The Kerala government has recently brought out the Kerala Abkari Policy 2023-24 which stresses the importance of promoting the liquor industry in the context of the state’s tourism. A plain reading of the provisions in the policy shows that the government is all for promoting the liquor industry with the introduction of numerous licenses focusing on tourists and creating employment opportunities. However, there are certain sticky points as well.
The policy proposes to brand toddy, the country liquor of Kerala, as “Kerala toddy”. Hotels and resorts with three stars or higher will be permitted to serve “Kerala toddy” to their tourist customers. In the foreign liquor sector, Kerala has 384 FL 1 shops (BEVCO), 721 FL3 license (bar license provided for 3 star and above hotels), 295 FL 11 (beer and wine parlour licenses) and 44 FL 4A club licenses. The new policy aims to increase the state’s foreign liquor and beer production by reopening defunct breweries and adding capacity to existing ones. The government will grant more foreign liquor retail licences. The state will be granting pub licences to IT and industrial parks in the near future as well.
The policy aims to specifically attract more youth into the toddy tapping and retail businesses, ensuring job opportunities. Employment generation and newer avenues in the liquor industry for youth being one of the key objectives of the new policy, it is pertinent to understand the legal barriers in the existing rules for women to work in the bar licensed establishments.
A recent Hindu report highlights the lucrativeness of bartending as a career and the changing drinking culture in the country. There are many women who are professionally trained in bartending and the mixology of drinks and work as freelancers and bartenders with hotels and pubs, mostly in metropolitan areas. Some of the premium categories of liquor being chosen by urban consumers are flavoured drinks and cocktails, which are the work of a bartender. According to the ICRIER (Indian Council for Research on International Economic Relations) report on the sector in 2021, the alcobev industry in India employs approximately 15 lakh people. The case of Kerala tells a different story about women’s employment in the bar industry.
The Foreign Liquor Rules , 1963, have provisions prohibiting women from being employed as bartenders and servers of liquor under various licenses.The irony in the provisions of the Foreign Liquor Rules 1963 is that in FL 11 beer and wine parlour license, FL 12 beer retail sale outlet, and FL 13 pub beer parlour licenses, if the licensee is a woman, she can work in any capacity for serving liquor in the establishment. That is, she can work as a bartender or bar server on the licensed premises. If the law allows the woman licensee to work, why are there restrictions on other women working in the same establishment? Similarly, how are the circumstances different in other licensed establishments like clubs or star hotels, where even such exceptions do not exist. In star hotels, women are not permitted to serve alcohol in any capacity, even if one of the licensees is a woman. If the ground for the classification of licenses into two categories, one with restrictions and the other without restrictions for women’s employment, is the consumption of liquor on the premises, then allowing women licensees of FL11, 12, and 13 licenses an exception is demolishing the entire argument. The legislative classification does not stand the test of equality and thus has to be repealed. Additionally, women are not allowed to work in any capacity in a FL 4A club licensed establishment.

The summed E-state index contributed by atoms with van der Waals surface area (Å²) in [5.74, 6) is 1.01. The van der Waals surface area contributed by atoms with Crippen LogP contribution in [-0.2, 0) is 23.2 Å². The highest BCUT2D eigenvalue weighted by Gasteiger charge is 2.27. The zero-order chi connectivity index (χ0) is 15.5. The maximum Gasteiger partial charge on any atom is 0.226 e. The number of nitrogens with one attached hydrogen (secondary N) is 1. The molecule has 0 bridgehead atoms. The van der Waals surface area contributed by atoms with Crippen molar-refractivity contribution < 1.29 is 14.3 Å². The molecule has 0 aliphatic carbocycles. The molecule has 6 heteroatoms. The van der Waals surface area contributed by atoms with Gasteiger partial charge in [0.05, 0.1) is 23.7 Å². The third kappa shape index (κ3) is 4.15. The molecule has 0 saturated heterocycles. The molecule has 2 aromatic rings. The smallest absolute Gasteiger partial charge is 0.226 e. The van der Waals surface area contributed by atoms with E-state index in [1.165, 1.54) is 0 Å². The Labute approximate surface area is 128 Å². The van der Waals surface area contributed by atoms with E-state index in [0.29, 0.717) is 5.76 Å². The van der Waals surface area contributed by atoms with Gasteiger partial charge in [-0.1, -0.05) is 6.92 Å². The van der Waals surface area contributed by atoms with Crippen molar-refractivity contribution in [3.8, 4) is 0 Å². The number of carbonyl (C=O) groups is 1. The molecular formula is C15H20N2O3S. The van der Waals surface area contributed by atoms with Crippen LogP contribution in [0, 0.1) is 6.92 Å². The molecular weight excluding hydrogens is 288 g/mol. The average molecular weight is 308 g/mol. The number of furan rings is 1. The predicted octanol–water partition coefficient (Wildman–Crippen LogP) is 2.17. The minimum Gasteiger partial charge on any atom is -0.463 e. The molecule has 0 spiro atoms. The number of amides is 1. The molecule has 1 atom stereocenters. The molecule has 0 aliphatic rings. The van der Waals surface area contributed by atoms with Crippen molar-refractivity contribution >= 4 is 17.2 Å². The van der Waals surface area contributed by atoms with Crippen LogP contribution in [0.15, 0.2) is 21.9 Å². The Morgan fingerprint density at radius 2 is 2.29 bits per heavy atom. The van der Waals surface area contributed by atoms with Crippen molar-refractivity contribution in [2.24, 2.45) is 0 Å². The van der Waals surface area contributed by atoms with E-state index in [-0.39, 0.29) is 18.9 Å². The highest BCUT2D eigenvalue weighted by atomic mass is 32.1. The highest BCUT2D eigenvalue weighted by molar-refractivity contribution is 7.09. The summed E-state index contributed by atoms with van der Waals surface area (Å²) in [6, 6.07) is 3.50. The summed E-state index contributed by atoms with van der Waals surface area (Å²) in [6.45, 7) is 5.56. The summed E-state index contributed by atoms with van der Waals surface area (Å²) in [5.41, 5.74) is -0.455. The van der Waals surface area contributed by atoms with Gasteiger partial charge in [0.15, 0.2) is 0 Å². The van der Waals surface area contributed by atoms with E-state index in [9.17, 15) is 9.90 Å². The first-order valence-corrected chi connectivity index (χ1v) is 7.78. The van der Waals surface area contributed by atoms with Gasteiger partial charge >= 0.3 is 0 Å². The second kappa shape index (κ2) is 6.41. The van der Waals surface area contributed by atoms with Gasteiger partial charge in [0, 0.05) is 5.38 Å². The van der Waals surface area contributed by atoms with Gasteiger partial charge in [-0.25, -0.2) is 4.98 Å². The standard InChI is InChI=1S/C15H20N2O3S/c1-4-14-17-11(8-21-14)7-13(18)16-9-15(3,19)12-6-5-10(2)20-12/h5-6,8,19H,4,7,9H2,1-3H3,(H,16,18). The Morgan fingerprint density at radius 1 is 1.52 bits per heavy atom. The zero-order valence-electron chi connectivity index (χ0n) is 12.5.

The CPPR study found that hotel management hires few women even after the High Court struck down the gender discriminatory provision under the FL3 bar license in the Kerala Foreign Liquor Rules. The hotel management is sceptical of the excise department’s actions against them in the aftermath of the Fly High Bar Incident in Kochi last year. Currently, a few women from the North East states work as waitresses in Kerala’s bar hotels.
Granting club and pub licenses in Kerala will open up opportunities for professional bartenders and mixologists. Legal barriers prevent professionally skilled women bartenders and hospitality professionals from accessing these opportunities. It remains to be seen if the government will discriminate against women who want to enter the toddy business, as Rule 7(37) of the Kerala Abkari Shop Disposal Rules prohibits women from working in toddy shops.
Kerala, being a state known for its high human development and developed consumerist culture, has to rethink the biases against women in the liquor industry. Why is a lucrative job opportunity as a bartender being denied to a woman when she is skilled to do the same? The policy, thus, must be strengthened by suitable amendments being made to the existing excise rules in the state to achieve its intended objectives.
(This article was first published on Samayam Malayalam )
Views expressed by the author are personal and need not reflect or represent the views of the Centre for Public Policy Research.
Anu Maria Francis is an Associate, Research at Centre for Public Policy Research (CPPR). She completed her graduation in Law from National University of Advanced Legal Studies, Kochi. She has worked as UPSC exam trainer and mentor with many coaching institutions in Kerala. She has also interned with a couple of organisations like Kerala State Information Commission, ACTIONAID India, Ceat Tyres Ltd, Biocon Pharma Ltd, Khaitan and Co Law Firm etc. Her academic interests pertain to legal and governance issues and education. She also has experience in handling business ventures.